Eastern Airlines ended up going out of business.  But we were thankful to them for making three college girls feel rich for a day … giggling about flying to New York for dinner.  The planes have long since been grounded or sold to another company, but I still have those cards and those memories.  Thanks Eastern Airlines!




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Snow Days

snowmanoneI am a grown woman, yet I have an unreasonable obsession with snow.  I know where the “problem” began.  I grew up in Virginia.  It snows here … sometimes.  It’s a major “close down school and flock to the grocery store” event when there is a chance of more than 3 inches of snow.  The news media goes bonkers.  They have “storm team coverage” at every turn.  I have been inculcated.  I buy into the hype.

When I was younger, it was all about school closing and then spending the day sledding with my friends.  We made snow ice cream and we watched TV during the day.  Now that I have kids, I see that nothing has changed.  Cancelling school honestly doesn’t affect my day, but it affects theirs.  I see how incredibly happy it makes them – sort of a psychological victory – so I fall back into the old habits and stalk the news and hope for school closings.

I no longer spend my snow days sledding, but I do still make an occasional bowl of snow ice cream.  I find great joy when I see ten pairs of shoes at the front door – evidence that my kids like to have friends over to our house when it snows.  I love the excited chatter.  I am happy to wipe up the water puddles on the floor and to provide hot chocolate for all.  In the end, they won’t remember what they might have learned on that one day in school – but the happy feeling of staying home and playing in the snow – that’s the memory worth keeping.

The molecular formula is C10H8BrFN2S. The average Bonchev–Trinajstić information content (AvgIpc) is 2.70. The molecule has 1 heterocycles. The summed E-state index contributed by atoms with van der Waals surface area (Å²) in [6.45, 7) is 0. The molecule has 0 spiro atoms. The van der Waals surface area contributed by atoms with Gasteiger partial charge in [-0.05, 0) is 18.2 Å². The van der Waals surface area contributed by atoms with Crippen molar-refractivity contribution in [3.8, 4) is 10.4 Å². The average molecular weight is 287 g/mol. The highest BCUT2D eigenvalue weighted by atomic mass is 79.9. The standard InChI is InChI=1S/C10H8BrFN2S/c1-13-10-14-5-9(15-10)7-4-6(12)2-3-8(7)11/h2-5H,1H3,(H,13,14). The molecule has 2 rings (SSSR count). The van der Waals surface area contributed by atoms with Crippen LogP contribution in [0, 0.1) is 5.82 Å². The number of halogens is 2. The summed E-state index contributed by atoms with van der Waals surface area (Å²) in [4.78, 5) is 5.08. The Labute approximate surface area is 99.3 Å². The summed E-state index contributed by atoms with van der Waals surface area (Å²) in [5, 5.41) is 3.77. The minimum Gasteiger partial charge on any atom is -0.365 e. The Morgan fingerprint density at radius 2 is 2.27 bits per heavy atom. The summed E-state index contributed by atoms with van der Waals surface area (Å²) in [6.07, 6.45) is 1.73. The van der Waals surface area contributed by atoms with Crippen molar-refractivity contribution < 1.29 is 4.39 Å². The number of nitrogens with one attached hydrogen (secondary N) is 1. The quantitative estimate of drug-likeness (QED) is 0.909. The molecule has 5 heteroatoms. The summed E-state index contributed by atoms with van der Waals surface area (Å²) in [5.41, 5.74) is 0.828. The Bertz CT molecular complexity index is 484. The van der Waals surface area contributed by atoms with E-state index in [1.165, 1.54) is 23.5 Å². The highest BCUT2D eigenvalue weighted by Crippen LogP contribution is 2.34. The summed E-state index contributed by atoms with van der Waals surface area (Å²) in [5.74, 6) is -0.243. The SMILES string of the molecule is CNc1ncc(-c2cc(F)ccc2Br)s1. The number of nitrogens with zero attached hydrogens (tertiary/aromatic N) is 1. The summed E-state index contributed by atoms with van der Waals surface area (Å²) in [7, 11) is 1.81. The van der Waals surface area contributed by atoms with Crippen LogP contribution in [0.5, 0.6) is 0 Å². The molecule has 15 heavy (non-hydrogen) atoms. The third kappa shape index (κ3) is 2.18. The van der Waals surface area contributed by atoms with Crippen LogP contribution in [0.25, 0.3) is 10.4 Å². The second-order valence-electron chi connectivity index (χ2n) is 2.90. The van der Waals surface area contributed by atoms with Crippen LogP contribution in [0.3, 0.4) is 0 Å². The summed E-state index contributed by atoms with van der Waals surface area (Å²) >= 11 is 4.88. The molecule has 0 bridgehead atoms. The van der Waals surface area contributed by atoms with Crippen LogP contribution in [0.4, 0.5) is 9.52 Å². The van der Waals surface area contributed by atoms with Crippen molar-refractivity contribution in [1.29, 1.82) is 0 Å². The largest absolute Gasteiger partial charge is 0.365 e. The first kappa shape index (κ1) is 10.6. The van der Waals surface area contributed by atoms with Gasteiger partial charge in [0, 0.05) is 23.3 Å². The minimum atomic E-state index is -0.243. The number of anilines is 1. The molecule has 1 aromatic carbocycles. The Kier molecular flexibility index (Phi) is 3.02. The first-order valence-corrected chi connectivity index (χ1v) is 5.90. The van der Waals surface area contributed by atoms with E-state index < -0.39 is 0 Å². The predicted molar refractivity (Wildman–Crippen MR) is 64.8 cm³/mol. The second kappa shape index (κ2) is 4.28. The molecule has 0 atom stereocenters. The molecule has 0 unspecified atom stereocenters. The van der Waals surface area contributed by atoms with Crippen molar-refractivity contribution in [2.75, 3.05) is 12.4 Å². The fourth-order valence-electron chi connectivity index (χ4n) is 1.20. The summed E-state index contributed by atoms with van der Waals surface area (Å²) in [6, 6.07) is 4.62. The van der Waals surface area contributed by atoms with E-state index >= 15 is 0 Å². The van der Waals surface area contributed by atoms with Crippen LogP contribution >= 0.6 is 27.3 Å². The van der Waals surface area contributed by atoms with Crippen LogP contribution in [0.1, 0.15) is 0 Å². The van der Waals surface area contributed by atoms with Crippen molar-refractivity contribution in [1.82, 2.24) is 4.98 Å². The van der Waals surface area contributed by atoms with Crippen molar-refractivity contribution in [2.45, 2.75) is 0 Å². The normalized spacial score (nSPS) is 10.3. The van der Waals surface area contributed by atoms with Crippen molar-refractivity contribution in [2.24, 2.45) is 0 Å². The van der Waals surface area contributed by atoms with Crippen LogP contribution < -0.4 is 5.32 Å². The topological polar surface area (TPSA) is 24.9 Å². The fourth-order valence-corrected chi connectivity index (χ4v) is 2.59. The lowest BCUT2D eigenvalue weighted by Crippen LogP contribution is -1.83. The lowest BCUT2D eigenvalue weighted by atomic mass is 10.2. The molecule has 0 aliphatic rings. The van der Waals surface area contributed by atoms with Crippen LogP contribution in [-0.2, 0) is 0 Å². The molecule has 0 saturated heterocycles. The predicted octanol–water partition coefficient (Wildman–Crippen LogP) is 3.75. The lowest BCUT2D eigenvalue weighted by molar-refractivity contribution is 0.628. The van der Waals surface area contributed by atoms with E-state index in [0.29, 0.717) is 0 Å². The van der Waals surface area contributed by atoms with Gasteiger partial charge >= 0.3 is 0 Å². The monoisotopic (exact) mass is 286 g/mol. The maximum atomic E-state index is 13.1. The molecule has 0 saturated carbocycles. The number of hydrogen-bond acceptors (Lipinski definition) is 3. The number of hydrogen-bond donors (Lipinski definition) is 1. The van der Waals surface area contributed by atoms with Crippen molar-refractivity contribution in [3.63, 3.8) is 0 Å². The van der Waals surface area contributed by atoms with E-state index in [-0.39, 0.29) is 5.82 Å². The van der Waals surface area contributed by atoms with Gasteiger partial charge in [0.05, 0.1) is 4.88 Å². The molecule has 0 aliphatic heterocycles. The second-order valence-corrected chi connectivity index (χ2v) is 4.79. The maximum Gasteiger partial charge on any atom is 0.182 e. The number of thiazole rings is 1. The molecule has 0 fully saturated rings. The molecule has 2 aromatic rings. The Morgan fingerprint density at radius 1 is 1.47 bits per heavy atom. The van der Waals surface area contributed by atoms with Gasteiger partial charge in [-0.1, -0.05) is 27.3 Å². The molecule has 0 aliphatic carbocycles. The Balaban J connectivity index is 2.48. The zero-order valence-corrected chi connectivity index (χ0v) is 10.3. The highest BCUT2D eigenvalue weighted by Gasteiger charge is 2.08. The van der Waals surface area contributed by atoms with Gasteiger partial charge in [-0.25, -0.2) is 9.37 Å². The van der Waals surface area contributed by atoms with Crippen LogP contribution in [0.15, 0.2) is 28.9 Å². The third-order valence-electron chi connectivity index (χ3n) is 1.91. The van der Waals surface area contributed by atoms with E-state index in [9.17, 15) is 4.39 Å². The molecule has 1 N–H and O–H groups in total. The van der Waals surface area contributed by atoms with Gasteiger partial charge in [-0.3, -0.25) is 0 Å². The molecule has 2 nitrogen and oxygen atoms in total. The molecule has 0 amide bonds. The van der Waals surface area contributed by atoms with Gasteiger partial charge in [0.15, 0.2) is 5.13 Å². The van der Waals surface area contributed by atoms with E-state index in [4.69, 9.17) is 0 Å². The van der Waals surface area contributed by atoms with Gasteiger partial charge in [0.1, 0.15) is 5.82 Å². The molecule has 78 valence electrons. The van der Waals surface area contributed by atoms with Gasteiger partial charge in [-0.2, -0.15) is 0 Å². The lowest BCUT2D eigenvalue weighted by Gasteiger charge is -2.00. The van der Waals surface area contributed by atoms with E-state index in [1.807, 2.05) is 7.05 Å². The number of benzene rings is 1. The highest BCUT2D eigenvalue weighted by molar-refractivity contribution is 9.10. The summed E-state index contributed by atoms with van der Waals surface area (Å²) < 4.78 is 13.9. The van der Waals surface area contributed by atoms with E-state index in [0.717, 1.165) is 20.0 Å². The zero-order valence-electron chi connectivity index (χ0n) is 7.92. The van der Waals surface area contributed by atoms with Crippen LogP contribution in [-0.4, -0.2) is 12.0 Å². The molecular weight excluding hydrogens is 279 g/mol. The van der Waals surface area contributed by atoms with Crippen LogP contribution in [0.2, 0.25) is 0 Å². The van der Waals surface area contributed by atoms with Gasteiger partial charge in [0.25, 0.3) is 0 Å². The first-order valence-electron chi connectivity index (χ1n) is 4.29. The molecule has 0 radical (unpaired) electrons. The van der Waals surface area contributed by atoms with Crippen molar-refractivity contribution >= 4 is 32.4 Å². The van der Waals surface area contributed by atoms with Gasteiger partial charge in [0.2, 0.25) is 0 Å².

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A Chameleon

people2I love moving in and out of different social circles and calling each group of people my friends.  I start my week off with a yoga class.  I consider these to be my open minded, liberal, earthy crunchy friends.  Everyone there is just so kind.  I move to different sporting events –  and these are my competitive friends.  They are cut throat, tough.  Mostly conservative.  But I participate in both – so which am I?

Do the yoga folks know that I love fantasy football and that I am rather astute at gambling?  Do the sports people know that I love poetry and foreign films?  Probably not.  But that’s ok.  I’m a little bit of everything.  I like knowing that I can move in and out of all these groups with ease.  It’s nice to be a chameleon.